A Backpack Capacity Guide
For summer hiking: if the trip is for at least five nights, the backpack capacity should be 4,000 to 5,000 cubic inches or 65 to 80 liters. If the duration is for 3 to 5 nights, a capacity of 3,000 to 4,000 cubic inches or 50 to 65 liters will be needed.
If you’ll be hiking for a couple of nights, the capacity should be 2,500 to 3,000 cubic in or 40 to 50 liters. Day hiking requires only 1,500-2,000 cubic inches or 25 to 35 liters.
For spring and fall hiking: if you’ll be hiking for at least five days, the backpack size should be at least 5,000 cubic in. That’s 80-90 liters. If you’ll be hiking for 3 to 5 nights at most, 4,000-5,000 cubic in (65-80 liters) will be sufficient.
3,000-3,500 cubic (50-55 liters) will be enough if you camp for 1 or 2 evenings. Day hiking during the spring or fall will require 2,000-2,500 cubic in capacity (35-40 liters).
For winter trips: if the duration is for at least five days, the capacity should be at least 5,000 cubic inches (80-90 liters). For 3 to 5 nights, the needed capacity will still be over 5,000 cubic in (80-90 liters).
For a couple of nights, the backpack size should be 4,000-5,000 cubic inches (65-80 liters). For a day hike in the winter, get a backpack with a capacity of 2,500-3,500 cubic inches (40-55 liters).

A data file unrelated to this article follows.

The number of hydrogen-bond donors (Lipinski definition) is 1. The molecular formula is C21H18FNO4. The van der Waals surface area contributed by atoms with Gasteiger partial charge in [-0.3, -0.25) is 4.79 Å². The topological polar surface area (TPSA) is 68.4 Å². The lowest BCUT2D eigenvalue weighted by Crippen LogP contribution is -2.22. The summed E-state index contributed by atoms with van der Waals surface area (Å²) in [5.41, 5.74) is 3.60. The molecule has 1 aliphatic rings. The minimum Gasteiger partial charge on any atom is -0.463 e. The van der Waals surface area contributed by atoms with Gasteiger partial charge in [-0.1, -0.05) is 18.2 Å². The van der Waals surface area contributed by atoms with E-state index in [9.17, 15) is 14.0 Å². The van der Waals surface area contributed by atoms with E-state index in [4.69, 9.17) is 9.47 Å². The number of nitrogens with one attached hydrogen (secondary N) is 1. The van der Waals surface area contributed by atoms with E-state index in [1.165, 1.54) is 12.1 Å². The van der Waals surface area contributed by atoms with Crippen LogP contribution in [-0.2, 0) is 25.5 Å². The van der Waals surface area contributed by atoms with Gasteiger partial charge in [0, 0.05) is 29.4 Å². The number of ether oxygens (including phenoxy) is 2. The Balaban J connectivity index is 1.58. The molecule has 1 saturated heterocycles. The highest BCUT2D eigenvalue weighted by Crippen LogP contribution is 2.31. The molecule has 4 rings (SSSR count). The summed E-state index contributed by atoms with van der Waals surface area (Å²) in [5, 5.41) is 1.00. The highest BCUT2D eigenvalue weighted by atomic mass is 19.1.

Notes on Basic Requirements
Extra clothing and bigger sleeping bags are required in winter, hence the larger capacity needed. Also, “basic requirements” mean different things for different people, so capacity will be influenced by personal preference.
If you’re not sure, it’s always best to overestimate your needs. It’s better to have a backpack with some extra room than a cramped one.
Summer hikers may prefer to carry daypacks instead. These are small backpacks with room to carry food and water. Unless you need room for extra clothing, the small daypacks may be the right backpack size for you during summer trips.
Internal / External Frame Packs
Internal frame packs move the weight of the bag to the hips. This translates to greater mobility and better balance. This setup is ideal for those who like mountaineering or backcountry skiing.
Some backpacks still use the old external frame setup. While not as easy to carry around, it offers ventilation between the bag and body. They are also ideal when hiking during hot days.
When choosing sizes, the torso sizing is the key element. As a rule extra small is for 15” torsos; small packs are for 15" to 17" torsos and for regular, 17" to 20". Large are for 20” torsos and higher.
When choosing the right backpack size, you should strike a balance between being able to put all the needed stuff in without sacrificing mobility. The key here is to determine exactly just what you need for the trip.